An Exceptional, Illustrated Luther New Testament - Otto Schäfer's Copy

BIBLE. NEW TESTAMENT IN GERMAN. Luther, Martin (1483-1546), translator

Das neuw Testament recht grüntlich teutscht [BOUND WITH] Concordantz des Newen Testaments zu teütsch. Aller Evangelischer Sprüch usszugk nach ordnung des Abc.

Strasbourg: J. Knobloch, 1524 and J. Schott, 1524

$85,000.00

Folio. Two volumes bound as one: 29.5 x 20.5 cm. I. [24], CXCVI lvs. Collation: a4, b-c6, d-e4, A-Z6, Aa-Ii6, Kk4. II. [107] lvs. A-E6, F4, G-R6, S8 (S8 is blank and present.)

ONE OF TWO EDITIONS PRINTED BY SCHOTT in 1524, distinguished by the words "anno 1524" on the title page.

An EXCEPTIONAL copy of Luther's German New Testament bound with a Bible concordance (in German) in contemporary blind-tooled calfskin over wooden boards. The text is in excellent condition with insignificant light toning. The New Testament is illustrated with a full-page woodcut title border and thirty-three woodcut illustrations. The Concordance has a historiated woodcut title border. The magnificent binding retains its ornate metal corner pieces, central bosses, and clasps. In additional to the decorative rolls that adorn the binding, the words VERBUM DOMINI MANET IN AETERNUM are tooled in gold on the upper board. Provenance: Hartung & Karl, Munich, Auction 28, 1979, Lot 71. - Helmuth Domizlaff, Munich - acquired there by Otto Schäfer in 1980.

Although Martin Luther was not the first to translate the Bible into German, he was the first to translate the text from the original biblical languages. First printed at Wittenberg in September 1522 by Melchior Lotter, the Younger, for Luther's publishers Lucas Cranach and Christian Döring. This Strasbourg edition was printed while Luther was in the process of translating the Old Testament.

The illustrations:

The "New Testament" opens with a beautiful woodcut border depicting scenes from the lives of the apostles. In keeping with Luther's request to avoid scenes from the life of Jesus, the Gospels are only illustrated with historiated initials and simple portraits of the Evangelists. The Book of Acts is accompanied by a picture of Pentecost, while the conversion of Saint Paul introduces his first letter. Paul's other letters show a portrait of the apostle standing in a Renaissance style aedicule. St. Peter's letters open with a picture of his vision of a leaf full of animals. The Book of Revelation is the only fully illustrated book in the New Testament. This is partly due to Luther's conviction that the content of the Apocalypse was too complex to be understood without illustration. In addition, illustrating the Apocalypse provided a welcome opportunity to vigorously criticize the papacy with visual allusions, especially in the images of the Antichrist and the Whore of Babylon. An anonymous artist produced twenty copies of Holbein's woodcuts from 1523 for this edition. The copies mimic their models, but the fifth woodcut of Holbein's series is missing (the opening of the sixth seal, where a major earthquake took place and the stars fell to the earth). The illustrated title border of the concordance contains scenes from the Old Testament: the Fall of Man, Moses with the Ten Commandments and the Bronze Serpent, Abraham and Isaac, and Cain slaying Abel.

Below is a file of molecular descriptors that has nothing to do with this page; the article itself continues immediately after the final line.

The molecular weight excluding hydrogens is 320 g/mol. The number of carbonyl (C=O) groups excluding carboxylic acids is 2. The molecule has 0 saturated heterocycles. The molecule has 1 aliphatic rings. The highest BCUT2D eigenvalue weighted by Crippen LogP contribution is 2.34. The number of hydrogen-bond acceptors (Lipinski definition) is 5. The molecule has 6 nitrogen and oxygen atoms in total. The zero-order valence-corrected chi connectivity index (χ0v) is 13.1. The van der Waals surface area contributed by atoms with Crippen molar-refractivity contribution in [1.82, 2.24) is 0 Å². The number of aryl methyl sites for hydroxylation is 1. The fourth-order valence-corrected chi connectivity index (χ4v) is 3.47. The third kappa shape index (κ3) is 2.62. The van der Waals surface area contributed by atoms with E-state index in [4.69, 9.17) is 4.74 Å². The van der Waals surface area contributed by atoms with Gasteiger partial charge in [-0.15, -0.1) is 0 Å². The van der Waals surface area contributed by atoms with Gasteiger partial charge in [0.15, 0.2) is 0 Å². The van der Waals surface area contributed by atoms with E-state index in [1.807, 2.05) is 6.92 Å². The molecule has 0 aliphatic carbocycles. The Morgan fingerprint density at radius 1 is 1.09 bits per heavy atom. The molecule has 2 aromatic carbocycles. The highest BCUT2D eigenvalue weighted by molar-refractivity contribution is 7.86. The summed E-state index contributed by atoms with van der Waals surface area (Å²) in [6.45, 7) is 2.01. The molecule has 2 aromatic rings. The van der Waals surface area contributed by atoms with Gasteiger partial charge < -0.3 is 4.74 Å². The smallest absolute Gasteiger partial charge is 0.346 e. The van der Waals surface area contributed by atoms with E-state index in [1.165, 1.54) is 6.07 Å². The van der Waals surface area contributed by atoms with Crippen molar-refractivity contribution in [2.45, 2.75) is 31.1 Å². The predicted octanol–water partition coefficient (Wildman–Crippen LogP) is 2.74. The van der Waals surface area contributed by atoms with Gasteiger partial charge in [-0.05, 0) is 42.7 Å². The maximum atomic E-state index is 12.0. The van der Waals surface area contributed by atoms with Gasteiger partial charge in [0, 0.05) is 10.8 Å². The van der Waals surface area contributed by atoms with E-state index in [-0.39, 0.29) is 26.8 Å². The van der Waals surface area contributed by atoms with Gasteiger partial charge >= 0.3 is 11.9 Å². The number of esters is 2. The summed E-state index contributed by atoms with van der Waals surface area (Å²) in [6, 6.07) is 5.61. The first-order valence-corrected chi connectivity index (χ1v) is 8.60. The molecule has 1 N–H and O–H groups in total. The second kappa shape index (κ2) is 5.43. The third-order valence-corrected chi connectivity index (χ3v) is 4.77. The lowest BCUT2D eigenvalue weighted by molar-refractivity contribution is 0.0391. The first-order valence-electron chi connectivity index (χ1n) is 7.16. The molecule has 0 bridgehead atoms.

I: Benzing 1524.29 or .30; VD16 B 4345 of 4346; USTC 627803. II: VD16 S 3995 - USTC 624332.